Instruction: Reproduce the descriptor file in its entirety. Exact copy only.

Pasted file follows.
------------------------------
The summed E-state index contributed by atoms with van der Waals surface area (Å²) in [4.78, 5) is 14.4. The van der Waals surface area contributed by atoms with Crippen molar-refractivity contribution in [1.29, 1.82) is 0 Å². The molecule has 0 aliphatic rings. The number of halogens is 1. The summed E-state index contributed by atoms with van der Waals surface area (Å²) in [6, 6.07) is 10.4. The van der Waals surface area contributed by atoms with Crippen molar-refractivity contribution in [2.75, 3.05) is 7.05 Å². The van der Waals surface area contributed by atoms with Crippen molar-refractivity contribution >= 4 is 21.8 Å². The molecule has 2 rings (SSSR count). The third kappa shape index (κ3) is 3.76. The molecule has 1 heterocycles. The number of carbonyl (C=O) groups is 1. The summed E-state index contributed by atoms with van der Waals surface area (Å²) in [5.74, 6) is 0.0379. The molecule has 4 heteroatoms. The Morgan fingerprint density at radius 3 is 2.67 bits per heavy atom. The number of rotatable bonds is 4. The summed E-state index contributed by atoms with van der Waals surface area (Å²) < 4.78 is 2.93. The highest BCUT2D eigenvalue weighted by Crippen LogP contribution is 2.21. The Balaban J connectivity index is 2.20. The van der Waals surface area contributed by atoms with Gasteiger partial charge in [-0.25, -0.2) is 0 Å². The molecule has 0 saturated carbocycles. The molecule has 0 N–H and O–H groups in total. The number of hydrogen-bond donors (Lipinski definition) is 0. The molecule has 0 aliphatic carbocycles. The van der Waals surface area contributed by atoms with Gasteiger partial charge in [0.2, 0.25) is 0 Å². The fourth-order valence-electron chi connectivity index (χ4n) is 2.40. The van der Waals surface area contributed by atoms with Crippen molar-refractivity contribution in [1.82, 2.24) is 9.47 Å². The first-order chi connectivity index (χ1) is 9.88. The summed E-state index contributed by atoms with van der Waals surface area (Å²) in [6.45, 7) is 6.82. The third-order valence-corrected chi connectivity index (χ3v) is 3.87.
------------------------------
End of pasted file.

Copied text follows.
The summed E-state index contributed by atoms with van der Waals surface area (Å²) in [4.78, 5) is 14.4. The van der Waals surface area contributed by atoms with Crippen molar-refractivity contribution in [1.29, 1.82) is 0 Å². The molecule has 0 aliphatic rings. The number of halogens is 1. The summed E-state index contributed by atoms with van der Waals surface area (Å²) in [6, 6.07) is 10.4. The van der Waals surface area contributed by atoms with Crippen molar-refractivity contribution in [2.75, 3.05) is 7.05 Å². The van der Waals surface area contributed by atoms with Crippen molar-refractivity contribution >= 4 is 21.8 Å². The molecule has 2 rings (SSSR count). The third kappa shape index (κ3) is 3.76. The molecule has 1 heterocycles. The number of carbonyl (C=O) groups is 1. The summed E-state index contributed by atoms with van der Waals surface area (Å²) in [5.74, 6) is 0.0379. The molecule has 4 heteroatoms. The Morgan fingerprint density at radius 3 is 2.67 bits per heavy atom. The number of rotatable bonds is 4. The summed E-state index contributed by atoms with van der Waals surface area (Å²) < 4.78 is 2.93. The highest BCUT2D eigenvalue weighted by Crippen LogP contribution is 2.21. The Balaban J connectivity index is 2.20. The van der Waals surface area contributed by atoms with Gasteiger partial charge in [-0.25, -0.2) is 0 Å². The molecule has 0 saturated carbocycles. The molecule has 0 N–H and O–H groups in total. The number of hydrogen-bond donors (Lipinski definition) is 0. The molecule has 0 aliphatic carbocycles. The van der Waals surface area contributed by atoms with Gasteiger partial charge in [0.2, 0.25) is 0 Å². The fourth-order valence-electron chi connectivity index (χ4n) is 2.40. The van der Waals surface area contributed by atoms with Crippen molar-refractivity contribution in [1.82, 2.24) is 9.47 Å². The first-order chi connectivity index (χ1) is 9.88. The summed E-state index contributed by atoms with van der Waals surface area (Å²) in [6.45, 7) is 6.82. The third-order valence-corrected chi connectivity index (χ3v) is 3.87.